Another factor is: they do not provide links for volume. Light eminences do not accept nor the mainstream of the link, if they do not support the hypotheses. Like this is simpler, clearer and does not point to my perceptions of the process in the Universe.

I Use the main stream of evidence to break the main stream stupid hypotheses.

[...]

If you do know how to calculate volume, why you are using mass/radius, and not mass/volume for density, huh? I've already spoon fed you on this issue: (MStar*1.9885*1033)/((4/3)*pi*(RStar*69634200000)3) you will get density in g/cm3.

Seriously, you have zero grasp in basic math/physics, yet you are trying yourself in cosmology. You're even worse than flat earthers in that.

 

On 9/16/2019 at 6:32 AM, Weitter Duckss said:

[...]

If two bodies have a mass / radius ratio of 5, why is one extremely dense and the other denser than Jupiter and Saturn. It's a simple question, no pitfalls, no endless hollow stories and hypotheses (theory!)?

Just to think **snip** about: why air is less dense than uranium?

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Weitter Duckss
6 hours ago, bmk1245 said:

Just to think (if you are capable of thinking) about: why air is less dense than uranium?

Try to hit the White Dwarf and confirm  Their average density is about 1,000.000 times denser than the density of the Sun“

IK Pegasi B         V=0,50868            M=1,15                mass/V= 2,26075

WR 102               V=0,33113184     M=16,7                             50,433..

Sun (m=1, R=1)       2,355                          1                                0,4246..

Z Andromedae        18,2                           0,75                          18,12

A bit of a remark: the author of this article disagrees with the current estimates of the stars' mass, as he claims they are the product of old hypotheses which lacked enough evidence to support them. The author suggests that a radius be equal to a mass when discussing slowly-rotating stars and that the mass decrease up to 100% with fast-rotating stars. For example, Melnick 42, 21,1 R of Sun, its mass should be around 30 M of Sun (currently, 189 M of Sun).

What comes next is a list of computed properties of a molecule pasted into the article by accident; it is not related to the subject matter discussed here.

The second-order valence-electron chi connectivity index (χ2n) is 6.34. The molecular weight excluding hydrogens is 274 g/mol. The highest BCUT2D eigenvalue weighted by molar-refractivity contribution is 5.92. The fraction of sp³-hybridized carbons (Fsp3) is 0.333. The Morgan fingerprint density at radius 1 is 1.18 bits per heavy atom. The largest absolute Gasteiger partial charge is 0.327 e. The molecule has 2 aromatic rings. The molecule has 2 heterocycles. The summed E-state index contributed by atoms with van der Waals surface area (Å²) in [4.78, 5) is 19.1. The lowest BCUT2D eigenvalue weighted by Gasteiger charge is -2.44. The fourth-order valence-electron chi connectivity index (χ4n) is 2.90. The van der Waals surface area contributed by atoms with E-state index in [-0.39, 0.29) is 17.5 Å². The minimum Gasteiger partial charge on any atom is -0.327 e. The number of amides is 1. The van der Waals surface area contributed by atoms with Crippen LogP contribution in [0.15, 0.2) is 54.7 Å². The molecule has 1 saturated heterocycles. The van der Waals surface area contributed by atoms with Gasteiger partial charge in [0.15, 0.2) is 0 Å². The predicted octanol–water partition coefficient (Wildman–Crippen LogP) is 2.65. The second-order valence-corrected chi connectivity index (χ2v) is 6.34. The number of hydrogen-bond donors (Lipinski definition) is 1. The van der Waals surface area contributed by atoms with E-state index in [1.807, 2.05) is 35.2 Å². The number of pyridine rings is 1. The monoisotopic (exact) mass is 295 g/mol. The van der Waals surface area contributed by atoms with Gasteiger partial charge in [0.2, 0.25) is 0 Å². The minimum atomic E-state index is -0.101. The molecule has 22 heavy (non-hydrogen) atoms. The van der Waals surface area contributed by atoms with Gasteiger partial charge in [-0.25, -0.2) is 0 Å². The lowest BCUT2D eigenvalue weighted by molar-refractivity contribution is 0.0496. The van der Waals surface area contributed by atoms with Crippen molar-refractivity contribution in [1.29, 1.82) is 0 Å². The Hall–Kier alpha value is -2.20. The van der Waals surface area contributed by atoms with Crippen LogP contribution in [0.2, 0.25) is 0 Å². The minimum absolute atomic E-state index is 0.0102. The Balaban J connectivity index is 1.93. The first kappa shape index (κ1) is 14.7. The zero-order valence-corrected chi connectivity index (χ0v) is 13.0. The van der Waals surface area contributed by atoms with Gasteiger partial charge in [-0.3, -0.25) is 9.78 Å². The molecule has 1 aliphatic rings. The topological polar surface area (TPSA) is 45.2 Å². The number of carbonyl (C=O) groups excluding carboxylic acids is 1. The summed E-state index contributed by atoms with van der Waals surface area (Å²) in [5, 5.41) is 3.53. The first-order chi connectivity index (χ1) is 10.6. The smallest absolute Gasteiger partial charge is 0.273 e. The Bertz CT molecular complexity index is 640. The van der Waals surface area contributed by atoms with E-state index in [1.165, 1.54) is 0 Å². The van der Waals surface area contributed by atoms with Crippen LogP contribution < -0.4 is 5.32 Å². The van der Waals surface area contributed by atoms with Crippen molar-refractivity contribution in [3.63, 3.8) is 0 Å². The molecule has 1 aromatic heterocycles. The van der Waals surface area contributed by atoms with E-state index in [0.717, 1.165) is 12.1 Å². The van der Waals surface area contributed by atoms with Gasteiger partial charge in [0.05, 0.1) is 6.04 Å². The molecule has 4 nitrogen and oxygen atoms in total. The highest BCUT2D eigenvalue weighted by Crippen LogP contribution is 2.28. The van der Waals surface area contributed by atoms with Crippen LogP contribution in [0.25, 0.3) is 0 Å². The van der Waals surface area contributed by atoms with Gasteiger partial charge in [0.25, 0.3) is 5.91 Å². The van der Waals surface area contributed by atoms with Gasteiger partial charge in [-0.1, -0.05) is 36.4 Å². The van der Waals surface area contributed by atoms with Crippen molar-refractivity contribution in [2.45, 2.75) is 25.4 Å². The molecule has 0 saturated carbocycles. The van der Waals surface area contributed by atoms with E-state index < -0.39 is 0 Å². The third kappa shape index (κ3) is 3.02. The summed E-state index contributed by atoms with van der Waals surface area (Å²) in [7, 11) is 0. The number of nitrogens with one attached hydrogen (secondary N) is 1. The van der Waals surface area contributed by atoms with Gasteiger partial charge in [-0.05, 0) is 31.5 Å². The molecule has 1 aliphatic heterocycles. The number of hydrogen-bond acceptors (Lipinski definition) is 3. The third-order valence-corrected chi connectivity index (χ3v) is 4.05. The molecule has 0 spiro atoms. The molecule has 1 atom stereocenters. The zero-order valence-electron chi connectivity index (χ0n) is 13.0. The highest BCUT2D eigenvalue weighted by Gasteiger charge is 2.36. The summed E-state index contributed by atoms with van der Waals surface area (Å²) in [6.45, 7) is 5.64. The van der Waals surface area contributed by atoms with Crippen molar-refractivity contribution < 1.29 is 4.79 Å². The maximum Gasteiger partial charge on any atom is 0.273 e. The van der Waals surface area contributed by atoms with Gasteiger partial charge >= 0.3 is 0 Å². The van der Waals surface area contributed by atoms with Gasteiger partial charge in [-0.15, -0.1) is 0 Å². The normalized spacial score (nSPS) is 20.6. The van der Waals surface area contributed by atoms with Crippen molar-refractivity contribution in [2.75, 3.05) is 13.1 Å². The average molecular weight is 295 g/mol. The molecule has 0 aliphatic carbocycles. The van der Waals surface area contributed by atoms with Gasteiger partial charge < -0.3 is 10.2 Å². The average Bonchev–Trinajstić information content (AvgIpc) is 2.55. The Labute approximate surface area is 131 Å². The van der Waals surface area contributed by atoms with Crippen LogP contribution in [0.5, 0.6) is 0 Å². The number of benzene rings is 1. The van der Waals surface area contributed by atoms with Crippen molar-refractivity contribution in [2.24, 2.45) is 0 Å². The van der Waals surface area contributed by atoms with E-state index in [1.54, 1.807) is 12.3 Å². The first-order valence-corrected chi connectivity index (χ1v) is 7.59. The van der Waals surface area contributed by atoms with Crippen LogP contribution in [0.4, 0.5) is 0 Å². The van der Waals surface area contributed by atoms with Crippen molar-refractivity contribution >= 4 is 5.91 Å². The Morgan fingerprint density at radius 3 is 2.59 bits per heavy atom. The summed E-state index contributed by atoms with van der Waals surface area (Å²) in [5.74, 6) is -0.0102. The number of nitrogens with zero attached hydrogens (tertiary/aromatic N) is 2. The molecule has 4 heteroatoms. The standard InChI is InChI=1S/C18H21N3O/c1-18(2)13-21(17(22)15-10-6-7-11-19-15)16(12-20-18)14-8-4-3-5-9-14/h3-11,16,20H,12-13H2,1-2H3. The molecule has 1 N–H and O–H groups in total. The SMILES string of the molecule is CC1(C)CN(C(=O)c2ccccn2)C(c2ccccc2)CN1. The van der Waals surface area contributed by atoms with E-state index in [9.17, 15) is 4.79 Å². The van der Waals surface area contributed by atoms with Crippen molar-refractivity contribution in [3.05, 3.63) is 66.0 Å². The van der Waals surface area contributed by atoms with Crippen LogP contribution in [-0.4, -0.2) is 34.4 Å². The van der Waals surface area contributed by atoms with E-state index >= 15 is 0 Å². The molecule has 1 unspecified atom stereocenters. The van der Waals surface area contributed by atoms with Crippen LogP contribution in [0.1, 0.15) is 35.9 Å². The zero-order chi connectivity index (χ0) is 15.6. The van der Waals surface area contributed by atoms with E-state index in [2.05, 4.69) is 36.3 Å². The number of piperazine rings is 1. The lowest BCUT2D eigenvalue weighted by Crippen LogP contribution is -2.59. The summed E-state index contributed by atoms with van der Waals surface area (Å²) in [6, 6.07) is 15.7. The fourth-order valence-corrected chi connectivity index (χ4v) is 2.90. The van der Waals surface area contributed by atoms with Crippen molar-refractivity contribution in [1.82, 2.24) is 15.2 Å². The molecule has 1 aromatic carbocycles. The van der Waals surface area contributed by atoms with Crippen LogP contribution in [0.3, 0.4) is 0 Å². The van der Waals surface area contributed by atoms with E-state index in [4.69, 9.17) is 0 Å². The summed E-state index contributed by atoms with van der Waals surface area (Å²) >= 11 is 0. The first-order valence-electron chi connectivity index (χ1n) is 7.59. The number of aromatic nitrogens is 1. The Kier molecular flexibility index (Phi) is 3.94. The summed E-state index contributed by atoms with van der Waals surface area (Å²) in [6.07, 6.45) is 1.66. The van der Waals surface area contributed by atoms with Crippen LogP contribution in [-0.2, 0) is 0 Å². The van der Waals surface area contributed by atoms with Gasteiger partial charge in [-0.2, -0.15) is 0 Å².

That would give the option to avoid these illogicalities:

Table 1. Star, type / mass / temperature

 

Star

Type

Mass Sun=1

Temperature °K

1.

WR 2,

WN4-s

16

141.000

2.

μ Columbae

O

16

33.000

3.

Deneb

A

19

8.525

3.

Gamma Cassiopeiae

B

17

25.000

4.

 VY Canis Majoris

M

17

3.490

5.

DH Tauri b

Planet; dist. 330 AU

12 M Jupiter

2.750

6.

HIP 78530 b

Planet; dist. 740 AU

24 M Jup.

2.700 (2.800)

7.

NML Cygni

M

50

3.834

Table 1. Stars, similar mass (except No 5, 6, 7), different classes (type) and temperatures.

+ Table 3 and 5. in this article.

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bmk1245
On 9/16/2019 at 5:12 PM, Weitter Duckss said:

Try to hit the White Dwarf and confirm  Their average density is about 1,000.000 times denser than the density of the Sun“

I...]

Finaly, you've mastered basic math...Wait, not yet? Go back to shool, then we will talk. And you can claim whatever you want - that will remain senseless rant **snip**. Period.

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Weitter Duckss
On 9/16/2019 at 5:50 PM, bmk1245 said:

Finaly, you've mastered basic math..

So **snip** now that you have. your requested information. again you are not satisfied. Your White Dwarfs are less dense than other stars.

2MASS J0523−1403          V 2,42636                Mjup 67,54            Rjup 1,01           M/V  27,84

EBLM J0555-57                     1,396                             85,2                       0,84                  61,03

OGLE-TR-123                          0,00517395     Msun    0,0085         RSun 0,13                 16,4285

Each time, I will add a few examples.

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bmk1245
On 9/16/2019 at 10:04 PM, Weitter Duckss said:

So **snip** now that you have. your requested information. again you are not satisfied. Your White Dwarfs are less dense than other stars.

2MASS J0523−1403          V 2,42636                Mjup 67,54            Rjup 1,01           M/V  27,84

EBLM J0555-57                     1,396                             85,2                       0,84                  61,03

OGLE-TR-123                          0,00517395     Msun    0,0085         RSun 0,13                 16,4285

Each time, I will add a few examples.

You failed again, miserably: MJun (1.8982×1027 kg) is not the same as MSun (1.9885×1030 kg), and RJup (69,911 km) is not the same as RSun (~696,000 km)